Jefferson Beauregard Sessions came to Baltimore on the day that Democrat Doug Jones took the attorney general’s former Senate seat in a special-election victory over accused pedophile and hardcore theocrat Roy Moore. Much of the country felt relief that Alabama did not elect a man who had been banned from an Alabama shopping mall back in the ’80s to the U.S. Senate.
Still, more than 60 percent of white people in Alabama did vote for Moore, again proving that if you are racist enough, in some parts of America almost nothing else matters.
Trump tried to cast Moore’s defeat as a personal vindication; he had endorsed Luther Strange during the primary. But Sessions must have been more uncomfortable than normal—and not only because he was in a majority-black city.
When asked if he had voted, Sessions flashed his elfin grin and said he had, but he would respect the “sanctity” of the secret ballot. Steve Bannon, who brought Sessions into the Trump orbit, had used all his Breitbart-ian propaganda for Moore and gotten stomped. So now he was recalibrating.
“Judge Moore has never been, really, an economics guy,” Bannon told Newsweek following Moore’s defeat, and wished for a candidate like Sessions, where “immigration and trade would've been at the top of the agenda.”
In Baltimore, Sessions followed the Bannon script and stirred up fear of immigrants and minorities. He was talking about the Salvadoran gang MS-13 and immigration, going back to his own most deeply-held convictions of the danger of immigration.
“Over the last two years, this city in particular has experienced violence like we haven’t seen in nearly a quarter of a century,” the attorney general said. “Baltimore has a higher murder rate and a higher violent crime rate than Chicago with less than a quarter of the population, if you can believe it.”
Someone in the Department of Justice must have thought Baltimore would be the perfect venue for this message, but there is virtually no MS-13 presence. And Sessions did not mention that eight members of an elite police task force here have been indicted by the feds for racketeering and a series of other crimes—robbing civilians, planting drugs, stealing drugs and having them sold in Philadelphia by a local cop. A detective, Sean Suiter, was murdered on Nov. 15, and it later came out that he was scheduled to testify against those officers the very next day.
Not exactly a good place for your law-and-order speech. The “strong and motivated policing” he called for was what allowed the Gun Trace Task Force to be out of control in the first place. To make it worse, Baltimore’s police commissioner asked the FBI to take over the case more than a week earlier and never got an answer. But when Sessions was asked about the FBI taking over the case by a local reporter, Sessions seemed largely unaware of the case and spoke in platitudes about cooperation.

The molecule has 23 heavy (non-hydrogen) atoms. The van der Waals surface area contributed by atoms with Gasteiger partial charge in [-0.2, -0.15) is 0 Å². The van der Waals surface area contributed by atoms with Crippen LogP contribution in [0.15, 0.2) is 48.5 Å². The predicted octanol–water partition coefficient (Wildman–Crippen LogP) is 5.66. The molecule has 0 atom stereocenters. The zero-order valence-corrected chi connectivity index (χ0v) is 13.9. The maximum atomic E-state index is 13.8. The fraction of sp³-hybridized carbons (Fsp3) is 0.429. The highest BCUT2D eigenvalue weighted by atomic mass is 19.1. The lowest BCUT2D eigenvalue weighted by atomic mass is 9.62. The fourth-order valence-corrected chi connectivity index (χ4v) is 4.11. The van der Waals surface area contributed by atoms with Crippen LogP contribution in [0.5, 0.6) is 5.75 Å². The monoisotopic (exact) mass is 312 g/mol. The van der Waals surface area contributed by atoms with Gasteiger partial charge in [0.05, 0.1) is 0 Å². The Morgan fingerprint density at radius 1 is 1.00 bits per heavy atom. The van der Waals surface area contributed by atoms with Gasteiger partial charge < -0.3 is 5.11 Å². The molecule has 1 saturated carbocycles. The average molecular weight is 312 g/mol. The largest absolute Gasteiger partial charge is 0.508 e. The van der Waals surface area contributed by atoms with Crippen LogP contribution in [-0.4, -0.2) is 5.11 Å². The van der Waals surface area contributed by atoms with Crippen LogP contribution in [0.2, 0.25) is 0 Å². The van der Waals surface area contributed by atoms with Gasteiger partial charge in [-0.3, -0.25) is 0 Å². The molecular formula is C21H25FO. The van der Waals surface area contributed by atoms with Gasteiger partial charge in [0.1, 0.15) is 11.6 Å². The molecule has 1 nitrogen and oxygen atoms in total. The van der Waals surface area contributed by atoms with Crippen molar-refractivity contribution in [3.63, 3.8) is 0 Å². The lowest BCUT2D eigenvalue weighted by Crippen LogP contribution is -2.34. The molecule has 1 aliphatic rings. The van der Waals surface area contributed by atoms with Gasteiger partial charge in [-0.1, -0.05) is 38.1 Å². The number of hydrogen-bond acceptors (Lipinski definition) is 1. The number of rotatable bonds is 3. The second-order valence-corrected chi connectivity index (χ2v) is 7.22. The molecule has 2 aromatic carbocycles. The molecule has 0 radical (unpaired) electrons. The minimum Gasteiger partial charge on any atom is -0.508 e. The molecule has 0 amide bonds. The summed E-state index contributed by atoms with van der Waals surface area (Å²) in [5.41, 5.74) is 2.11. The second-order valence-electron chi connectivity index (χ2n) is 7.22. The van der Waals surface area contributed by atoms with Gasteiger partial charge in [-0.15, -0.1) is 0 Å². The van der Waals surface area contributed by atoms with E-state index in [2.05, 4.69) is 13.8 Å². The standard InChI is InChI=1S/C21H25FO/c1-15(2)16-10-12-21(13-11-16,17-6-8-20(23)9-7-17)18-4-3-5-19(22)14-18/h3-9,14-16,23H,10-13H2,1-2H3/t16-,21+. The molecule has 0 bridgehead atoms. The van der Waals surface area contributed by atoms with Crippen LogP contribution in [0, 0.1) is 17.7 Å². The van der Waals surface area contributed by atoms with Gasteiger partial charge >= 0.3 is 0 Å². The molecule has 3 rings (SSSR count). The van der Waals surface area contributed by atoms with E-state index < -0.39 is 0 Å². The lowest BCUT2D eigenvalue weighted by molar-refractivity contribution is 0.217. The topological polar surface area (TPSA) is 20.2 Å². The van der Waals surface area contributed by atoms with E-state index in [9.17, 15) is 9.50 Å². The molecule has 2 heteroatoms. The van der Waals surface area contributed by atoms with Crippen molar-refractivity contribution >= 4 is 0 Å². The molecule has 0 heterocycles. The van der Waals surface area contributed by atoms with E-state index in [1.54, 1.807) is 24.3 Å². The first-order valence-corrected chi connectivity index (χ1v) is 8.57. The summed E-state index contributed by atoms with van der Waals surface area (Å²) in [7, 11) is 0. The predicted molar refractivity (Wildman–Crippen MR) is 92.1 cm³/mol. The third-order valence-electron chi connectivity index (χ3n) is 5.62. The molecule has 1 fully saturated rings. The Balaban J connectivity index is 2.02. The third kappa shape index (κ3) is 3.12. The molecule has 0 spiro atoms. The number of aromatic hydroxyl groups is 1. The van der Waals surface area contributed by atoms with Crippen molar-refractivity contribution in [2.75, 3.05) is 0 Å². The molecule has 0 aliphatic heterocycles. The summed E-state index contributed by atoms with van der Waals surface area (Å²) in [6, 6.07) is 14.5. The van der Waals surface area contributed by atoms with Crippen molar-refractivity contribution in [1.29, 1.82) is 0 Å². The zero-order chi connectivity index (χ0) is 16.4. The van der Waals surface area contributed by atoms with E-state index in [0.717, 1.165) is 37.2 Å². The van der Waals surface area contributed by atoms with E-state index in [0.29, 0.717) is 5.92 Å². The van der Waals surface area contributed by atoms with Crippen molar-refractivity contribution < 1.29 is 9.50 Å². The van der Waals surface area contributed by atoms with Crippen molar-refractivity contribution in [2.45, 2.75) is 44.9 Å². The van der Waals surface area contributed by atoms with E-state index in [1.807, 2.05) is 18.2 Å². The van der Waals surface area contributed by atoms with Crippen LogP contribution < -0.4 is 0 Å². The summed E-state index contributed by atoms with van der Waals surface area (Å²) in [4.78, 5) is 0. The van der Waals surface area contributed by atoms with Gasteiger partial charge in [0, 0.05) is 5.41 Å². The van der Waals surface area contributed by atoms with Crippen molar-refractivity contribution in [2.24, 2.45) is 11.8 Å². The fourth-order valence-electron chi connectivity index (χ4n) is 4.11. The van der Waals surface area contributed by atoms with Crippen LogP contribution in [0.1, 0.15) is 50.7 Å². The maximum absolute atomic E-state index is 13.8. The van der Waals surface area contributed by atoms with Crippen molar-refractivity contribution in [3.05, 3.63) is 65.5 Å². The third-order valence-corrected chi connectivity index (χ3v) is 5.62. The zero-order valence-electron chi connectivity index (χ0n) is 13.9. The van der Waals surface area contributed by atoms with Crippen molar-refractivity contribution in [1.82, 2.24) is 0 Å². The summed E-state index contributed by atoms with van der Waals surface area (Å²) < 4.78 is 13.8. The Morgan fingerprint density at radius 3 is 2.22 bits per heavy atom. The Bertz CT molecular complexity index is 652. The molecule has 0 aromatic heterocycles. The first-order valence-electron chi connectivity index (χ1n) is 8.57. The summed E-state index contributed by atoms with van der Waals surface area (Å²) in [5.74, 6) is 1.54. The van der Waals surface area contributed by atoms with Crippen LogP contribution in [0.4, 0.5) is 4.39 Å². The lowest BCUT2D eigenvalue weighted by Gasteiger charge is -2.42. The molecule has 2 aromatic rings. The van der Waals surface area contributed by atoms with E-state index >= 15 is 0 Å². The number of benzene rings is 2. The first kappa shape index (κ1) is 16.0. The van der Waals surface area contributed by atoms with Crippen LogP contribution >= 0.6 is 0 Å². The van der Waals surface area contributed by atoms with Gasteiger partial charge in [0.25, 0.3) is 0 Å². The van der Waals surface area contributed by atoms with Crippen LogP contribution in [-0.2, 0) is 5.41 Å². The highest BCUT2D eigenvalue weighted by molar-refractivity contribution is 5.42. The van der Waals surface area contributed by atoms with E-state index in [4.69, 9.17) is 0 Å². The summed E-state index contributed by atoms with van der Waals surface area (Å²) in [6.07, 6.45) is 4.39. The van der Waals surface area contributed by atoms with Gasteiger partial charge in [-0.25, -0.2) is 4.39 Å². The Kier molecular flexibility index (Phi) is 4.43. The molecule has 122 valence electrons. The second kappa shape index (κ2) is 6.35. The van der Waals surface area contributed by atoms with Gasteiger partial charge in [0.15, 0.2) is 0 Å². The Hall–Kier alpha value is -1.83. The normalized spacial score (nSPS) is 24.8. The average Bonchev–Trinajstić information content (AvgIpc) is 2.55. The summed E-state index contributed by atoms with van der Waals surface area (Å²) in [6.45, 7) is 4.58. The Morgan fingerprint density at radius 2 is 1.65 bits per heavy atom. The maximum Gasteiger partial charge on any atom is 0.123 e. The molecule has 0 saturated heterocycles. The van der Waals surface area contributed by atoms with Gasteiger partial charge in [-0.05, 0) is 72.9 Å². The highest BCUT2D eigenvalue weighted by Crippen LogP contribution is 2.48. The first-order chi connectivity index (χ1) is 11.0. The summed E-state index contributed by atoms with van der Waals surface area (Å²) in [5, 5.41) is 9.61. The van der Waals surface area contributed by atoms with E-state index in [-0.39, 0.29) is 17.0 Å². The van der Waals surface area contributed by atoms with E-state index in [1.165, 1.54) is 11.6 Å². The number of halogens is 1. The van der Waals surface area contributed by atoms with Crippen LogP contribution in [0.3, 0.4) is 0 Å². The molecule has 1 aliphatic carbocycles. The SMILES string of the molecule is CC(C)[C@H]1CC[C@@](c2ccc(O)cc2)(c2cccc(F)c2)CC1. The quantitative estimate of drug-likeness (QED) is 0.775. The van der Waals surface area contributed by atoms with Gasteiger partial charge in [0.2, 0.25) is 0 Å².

Sessions partially blamed immigrants for Baltimore’s crime, but he also wanted to blame those who protested the death of Freddie Gray in 2015. “Bad things start happening and you can trace the surge in violence in this city to the riots and some of the reactions that occurred afterwards," he said.
Baltimore was a bad spot for Sessions because it also reminds people that he had to recuse himself from the Russia investigation for lying under oath. That investigation is now handled by Rod Rosenstein, who used to be the U.S. attorney in Baltimore and is now Sessions’ No. 2 at the DOJ. Rosenstein was to testify about the investigation before the House the next day.
“I'm appropriately exercising my oversight responsibilities. So I can assure you that the special counsel is conducting himself consistently with our understanding about the scope of his investigation," Rosenstein said.
The far right is enraged because it thinks Mueller and his team are politically biased, and is demanding that Rosenstein fire Mueller. Last month, Republicans said firing Mueller was the only way to prevent a coup. Text messages between two FBI agents, one of whom was on Mueller’s team, have given fuel to that fire. The texts between Peter Strzok and Lisa Page, it turns out, were released to a “select group” of reporters, who came to the DOJ offices to see them on Dec. 12—before members of Congress got them. Strzok said the Republican Party ought to “pull their head out of their ass," and called Trump an idiot. Strzok was fired for this. But the far right is capitalizing on it. A Bannon-affiliated Super PAC is buying ads in local cable markets calling on Mueller to be fired. Right-wing pundits are calling for a purge in the FBI.
This is dangerous, for sure. But it’s crazy to act like our law enforcement offices all around this country aren’t politicized. It’s just that they’re usually right-leaning. At the same moment Sessions was speaking, the first six of 193 people who will ultimately face trial as a result of four broken windows on Inauguration Day were sitting in a courtroom being prosecuted by his DOJ. Testimony showed they had a clear political bias against anarchists and for Trump. But the same armchair #Resistance that has ignored the trampling of the rights of citizens and journalists in this case is getting ready for a mobilization if Mueller is fired. The danger is that it will be willing to embrace the kind of tough-on-crime mass incarceration policies of a Sessions DOJ if it helps save Mueller, whom it sees as the last hope.
As Sessions slithered away, looking simultaneously delighted and nervous, like a school boy at a strip club, his red cheeks glowing beneath his white hair, it was clear, once again, that we are in hell.
Baynard Woods is a reporter for the Real News Network. Email firstname.lastname@example.org; @baynardwoods on Twitter. Check out the Democracy in Crisis podcast at flagpole.com.